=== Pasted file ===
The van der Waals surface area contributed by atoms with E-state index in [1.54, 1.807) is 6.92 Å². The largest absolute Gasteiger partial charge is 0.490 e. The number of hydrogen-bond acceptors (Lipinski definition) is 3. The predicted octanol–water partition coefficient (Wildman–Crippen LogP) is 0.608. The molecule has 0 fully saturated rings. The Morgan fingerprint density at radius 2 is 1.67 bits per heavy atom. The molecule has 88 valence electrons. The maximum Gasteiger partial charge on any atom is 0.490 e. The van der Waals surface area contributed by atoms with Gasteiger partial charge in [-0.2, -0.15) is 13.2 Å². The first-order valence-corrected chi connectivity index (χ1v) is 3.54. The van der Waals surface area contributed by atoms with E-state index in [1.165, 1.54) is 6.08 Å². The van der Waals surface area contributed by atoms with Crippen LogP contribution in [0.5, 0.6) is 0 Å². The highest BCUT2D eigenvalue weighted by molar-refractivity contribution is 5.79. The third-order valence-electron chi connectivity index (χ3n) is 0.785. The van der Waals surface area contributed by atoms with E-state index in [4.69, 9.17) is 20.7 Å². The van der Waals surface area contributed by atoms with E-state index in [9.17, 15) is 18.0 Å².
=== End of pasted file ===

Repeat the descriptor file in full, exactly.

The van der Waals surface area contributed by atoms with E-state index in [1.54, 1.807) is 6.92 Å². The largest absolute Gasteiger partial charge is 0.490 e. The number of hydrogen-bond acceptors (Lipinski definition) is 3. The predicted octanol–water partition coefficient (Wildman–Crippen LogP) is 0.608. The molecule has 0 fully saturated rings. The Morgan fingerprint density at radius 2 is 1.67 bits per heavy atom. The molecule has 88 valence electrons. The maximum Gasteiger partial charge on any atom is 0.490 e. The van der Waals surface area contributed by atoms with Gasteiger partial charge in [-0.2, -0.15) is 13.2 Å². The first-order valence-corrected chi connectivity index (χ1v) is 3.54. The van der Waals surface area contributed by atoms with E-state index in [1.165, 1.54) is 6.08 Å². The van der Waals surface area contributed by atoms with Crippen LogP contribution in [0.5, 0.6) is 0 Å². The highest BCUT2D eigenvalue weighted by molar-refractivity contribution is 5.79. The third-order valence-electron chi connectivity index (χ3n) is 0.785. The van der Waals surface area contributed by atoms with E-state index in [4.69, 9.17) is 20.7 Å². The van der Waals surface area contributed by atoms with E-state index in [9.17, 15) is 18.0 Å².